Many of the readers’ comments were too awful to repeat here (and this is on the Haaretz website). But the immediate argument that has and always will appear is security, which is not to be trivialized. The logic is that Arabs are the group with the greatest interest in committing an attack, and sure it’s unpleasant for poor espresso-drinking Adeeb, but all things considered his life isn’t so bad and it’s a small price to pay. Which is intolerably outdated and generally unacceptable thinking. Surely the great scientific minds of this country can fathom that some people just have other things on their minds than playing Achmed the Dead Terrorist, and are capable of devising appropriate security strategies. Unless they prefer that repeated suggestion puts those thoughts there.

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    COMMENTS

    1. Palestinian

      a proud Israeli ? so if his grandparents were among those who were expelled or butchered he wouldnt be a proud Israeli!!Palestinians in Israel shouldnt be proud they hold the Israeli passports as long as its Israel the Jewish state.But at the end its the Palestinian in Israel who decides his/her identity and loyalty ,which cant be separated from personal interests.

      Reply to Comment
    2. Aaron the Fascist Troll

      What’s the solution, then? Anyone? If you don’t take into account a person’s ethnicity as one factor (of course I don’t believe the author’s ridiculous claim that security views him *only* as Arab), then the alternative is to treat Arabs and Jews exactly the same. Similarly with old people and young people, etc. Logically, there’s no other alternative.
      *
      There are two questions: (1) Is ethnicity a useful factor in security screening? (2) Should ethnicity be used as a factor in security screening? For some reason, very few people answer yes to (1) and no to (2), though that’s a reasonable position.
      *
      On the “unacceptable and outdated” thinking: First of all, it’s obviously not outdated, because it’s currently still in use, and no more effective technique has been discovered. It’s not like flights departing Ben Gurion have suddenly started being blown up. “Unacceptable” means, for one thing, “unacceptable to Dahlia Scheindlin.” What else does it mean? “Argument closed” is all I can guess: if you disagree, you’re a bad person.

      Reply to Comment
    3. @Aaron – so the fact that a policy is still in use means it is regularly and diligently updated, re-thought and revised according to new technologies, values, threats, etc? You haven’t had much experience with life in Israel (or with bureaucracies in general)?

      Reply to Comment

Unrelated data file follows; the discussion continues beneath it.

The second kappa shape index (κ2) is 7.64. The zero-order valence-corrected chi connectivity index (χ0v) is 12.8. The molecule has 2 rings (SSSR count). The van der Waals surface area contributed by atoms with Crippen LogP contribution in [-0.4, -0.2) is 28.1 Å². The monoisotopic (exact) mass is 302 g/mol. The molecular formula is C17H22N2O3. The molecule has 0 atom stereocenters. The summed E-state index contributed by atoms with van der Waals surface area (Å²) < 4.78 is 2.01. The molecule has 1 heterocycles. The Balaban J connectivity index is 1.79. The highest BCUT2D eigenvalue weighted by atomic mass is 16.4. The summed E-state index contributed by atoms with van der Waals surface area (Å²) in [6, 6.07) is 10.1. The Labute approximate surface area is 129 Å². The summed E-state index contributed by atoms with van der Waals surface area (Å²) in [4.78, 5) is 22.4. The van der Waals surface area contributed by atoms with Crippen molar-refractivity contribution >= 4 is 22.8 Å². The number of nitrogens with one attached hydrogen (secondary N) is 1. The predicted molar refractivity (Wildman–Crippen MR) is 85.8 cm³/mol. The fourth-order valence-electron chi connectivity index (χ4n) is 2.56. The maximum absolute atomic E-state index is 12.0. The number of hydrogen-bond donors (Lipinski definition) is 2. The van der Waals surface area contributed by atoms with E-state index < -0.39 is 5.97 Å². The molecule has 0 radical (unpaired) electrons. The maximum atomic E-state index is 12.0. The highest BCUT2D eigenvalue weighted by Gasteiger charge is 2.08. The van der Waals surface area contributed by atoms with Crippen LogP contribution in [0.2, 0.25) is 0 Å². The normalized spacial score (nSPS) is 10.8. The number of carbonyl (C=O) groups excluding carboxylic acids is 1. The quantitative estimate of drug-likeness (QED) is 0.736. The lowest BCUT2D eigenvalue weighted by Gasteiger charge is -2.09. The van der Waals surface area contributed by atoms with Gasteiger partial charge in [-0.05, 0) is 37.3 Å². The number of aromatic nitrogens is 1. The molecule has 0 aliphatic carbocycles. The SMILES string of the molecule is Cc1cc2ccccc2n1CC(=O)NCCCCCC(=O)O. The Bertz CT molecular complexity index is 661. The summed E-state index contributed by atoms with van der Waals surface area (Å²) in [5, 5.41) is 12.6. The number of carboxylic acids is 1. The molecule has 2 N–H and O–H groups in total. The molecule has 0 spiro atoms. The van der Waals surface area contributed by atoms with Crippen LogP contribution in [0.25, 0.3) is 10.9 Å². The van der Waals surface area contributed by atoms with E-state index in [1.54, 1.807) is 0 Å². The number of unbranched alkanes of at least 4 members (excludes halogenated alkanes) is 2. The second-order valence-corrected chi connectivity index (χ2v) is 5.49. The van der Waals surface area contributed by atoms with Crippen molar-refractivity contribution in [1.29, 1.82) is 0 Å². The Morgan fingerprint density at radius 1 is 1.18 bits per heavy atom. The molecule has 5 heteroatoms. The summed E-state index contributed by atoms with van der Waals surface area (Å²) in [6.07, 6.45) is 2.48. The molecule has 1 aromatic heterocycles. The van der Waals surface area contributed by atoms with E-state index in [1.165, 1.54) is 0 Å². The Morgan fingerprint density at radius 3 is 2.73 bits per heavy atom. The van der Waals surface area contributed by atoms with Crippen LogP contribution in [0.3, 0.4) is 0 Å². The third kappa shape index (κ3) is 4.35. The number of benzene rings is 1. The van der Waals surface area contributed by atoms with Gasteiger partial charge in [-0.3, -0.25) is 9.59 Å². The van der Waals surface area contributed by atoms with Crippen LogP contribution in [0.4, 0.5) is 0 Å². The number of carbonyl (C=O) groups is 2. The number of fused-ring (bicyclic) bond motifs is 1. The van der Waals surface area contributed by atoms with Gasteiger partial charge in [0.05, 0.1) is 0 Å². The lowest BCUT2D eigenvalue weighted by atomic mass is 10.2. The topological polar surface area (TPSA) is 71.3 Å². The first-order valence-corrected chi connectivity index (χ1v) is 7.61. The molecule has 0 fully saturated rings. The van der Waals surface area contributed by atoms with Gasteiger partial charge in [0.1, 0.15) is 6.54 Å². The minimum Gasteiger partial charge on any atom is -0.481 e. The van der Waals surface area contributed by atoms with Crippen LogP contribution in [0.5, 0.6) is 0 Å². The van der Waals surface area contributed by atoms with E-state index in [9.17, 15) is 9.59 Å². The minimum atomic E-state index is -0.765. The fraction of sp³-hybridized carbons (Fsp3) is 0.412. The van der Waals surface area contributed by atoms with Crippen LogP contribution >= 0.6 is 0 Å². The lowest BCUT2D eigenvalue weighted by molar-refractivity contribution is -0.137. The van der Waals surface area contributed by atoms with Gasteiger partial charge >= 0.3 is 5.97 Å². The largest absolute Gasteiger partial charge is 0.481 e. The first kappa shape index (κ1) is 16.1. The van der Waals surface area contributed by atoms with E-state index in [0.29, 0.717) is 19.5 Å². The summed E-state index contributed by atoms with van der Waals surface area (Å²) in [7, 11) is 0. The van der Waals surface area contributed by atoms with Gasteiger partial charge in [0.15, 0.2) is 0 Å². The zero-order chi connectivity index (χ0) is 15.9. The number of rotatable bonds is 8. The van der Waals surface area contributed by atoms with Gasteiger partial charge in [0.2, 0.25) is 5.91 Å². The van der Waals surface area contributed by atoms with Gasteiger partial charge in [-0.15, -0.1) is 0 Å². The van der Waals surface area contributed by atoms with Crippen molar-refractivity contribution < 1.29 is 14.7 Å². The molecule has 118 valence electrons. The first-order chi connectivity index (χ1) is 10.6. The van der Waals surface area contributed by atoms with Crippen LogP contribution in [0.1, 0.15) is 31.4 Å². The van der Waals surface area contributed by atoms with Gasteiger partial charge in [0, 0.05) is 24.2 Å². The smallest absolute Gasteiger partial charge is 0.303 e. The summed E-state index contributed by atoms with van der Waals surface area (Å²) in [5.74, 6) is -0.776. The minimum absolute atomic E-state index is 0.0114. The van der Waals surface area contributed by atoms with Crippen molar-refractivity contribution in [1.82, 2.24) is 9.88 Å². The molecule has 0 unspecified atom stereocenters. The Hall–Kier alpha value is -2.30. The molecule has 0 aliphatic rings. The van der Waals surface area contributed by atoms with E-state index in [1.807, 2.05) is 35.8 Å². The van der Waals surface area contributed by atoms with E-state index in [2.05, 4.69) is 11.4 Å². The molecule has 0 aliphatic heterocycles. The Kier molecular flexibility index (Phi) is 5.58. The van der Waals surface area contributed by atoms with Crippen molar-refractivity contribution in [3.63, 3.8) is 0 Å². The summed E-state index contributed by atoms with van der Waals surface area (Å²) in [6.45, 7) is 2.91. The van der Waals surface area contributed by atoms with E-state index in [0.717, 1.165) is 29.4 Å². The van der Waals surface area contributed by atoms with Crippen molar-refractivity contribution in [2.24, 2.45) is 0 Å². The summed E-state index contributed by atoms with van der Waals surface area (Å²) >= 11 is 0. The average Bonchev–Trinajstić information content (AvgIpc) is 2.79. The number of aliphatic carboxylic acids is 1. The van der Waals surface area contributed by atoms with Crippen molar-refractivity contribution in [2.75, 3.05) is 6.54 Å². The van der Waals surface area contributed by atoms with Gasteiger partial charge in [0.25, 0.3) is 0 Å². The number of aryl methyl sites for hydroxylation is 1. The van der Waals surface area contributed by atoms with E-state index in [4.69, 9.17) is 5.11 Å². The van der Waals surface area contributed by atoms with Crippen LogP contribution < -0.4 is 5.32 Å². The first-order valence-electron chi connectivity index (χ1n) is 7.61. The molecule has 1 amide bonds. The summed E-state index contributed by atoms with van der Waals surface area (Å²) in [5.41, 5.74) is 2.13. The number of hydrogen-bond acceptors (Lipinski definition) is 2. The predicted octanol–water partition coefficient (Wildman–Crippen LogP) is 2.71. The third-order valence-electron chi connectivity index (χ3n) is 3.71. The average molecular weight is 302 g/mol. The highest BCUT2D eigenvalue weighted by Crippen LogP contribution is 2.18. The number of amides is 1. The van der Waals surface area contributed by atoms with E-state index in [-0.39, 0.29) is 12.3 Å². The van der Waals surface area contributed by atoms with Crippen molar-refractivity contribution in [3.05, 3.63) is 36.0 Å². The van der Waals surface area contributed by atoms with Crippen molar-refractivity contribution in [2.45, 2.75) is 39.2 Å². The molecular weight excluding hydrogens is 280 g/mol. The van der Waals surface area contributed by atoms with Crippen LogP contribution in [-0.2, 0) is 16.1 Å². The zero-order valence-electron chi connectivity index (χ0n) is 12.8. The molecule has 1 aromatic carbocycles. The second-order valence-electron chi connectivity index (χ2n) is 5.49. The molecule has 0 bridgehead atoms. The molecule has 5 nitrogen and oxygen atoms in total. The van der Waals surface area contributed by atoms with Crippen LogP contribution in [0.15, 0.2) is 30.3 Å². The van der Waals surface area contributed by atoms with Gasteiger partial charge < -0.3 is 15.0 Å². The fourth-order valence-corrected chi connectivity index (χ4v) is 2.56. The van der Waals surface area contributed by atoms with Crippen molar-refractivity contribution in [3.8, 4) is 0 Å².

4. Aaron the Fascist Troll

      Dahlia, of course I’m not suggesting that. I think that if there were new facts that rendered ethnic profiling technically ineffective, then I’d have read about them – but I’d be happy to read about them here! What are they?
      *
      And why didn’t you describe those new facts in your article? If profiling has become technically obsolete—an answer to what I called question (1) above—then *everyone* would agree that it should be stopped. There would no need even to mention lumps and identities and proud Israelis.

      Reply to Comment
    5. sh

      Aaron, if it’s all so logical and normal, why do they call people of a certain ethnicity kilo? In normal airports baggage is defined by kilo. In normal airports you don’t refer to passengers by demeaning code words in front of them.
      .
      The solution is for the bookshops at the airport to sell Arab newspapers as well as Romanian or Russian ones, books in Arabic as well as French, for Palestinian citizens of Israel to be treated in a way that recognizes they exist and offers them what they have a right to. A fifth or more of our population is treated worse there – much, much worse – than tourists from countries whose citizens have brought bombs in their shoes or shot up the airport. There was one brief period during which newspapers in Arabic were on sale there and given out on planes: a few weeks before Rabin was murdered. When I see newspapers there – or do you see them as a security risk too? – I’ll know journey’s begun.

      Reply to Comment
    6. POLTERGEIST

      How about we stop pursuing the leftist utopia of hopelessly incompatible groups living together as one? Why force the Jewish population to pay an enormous price in lives and security as well as bear a tremendous financial burden for the sake of that utopia? Aziz can drink his espresso in Cairo or Damascus. It may not be as pleasant as drinking espresso in Tel Aviv, but hey, forward thinking individuals like Aziz can surely persuade their coreligionists to mend their ways. Right?

      Reply to Comment
    7. sh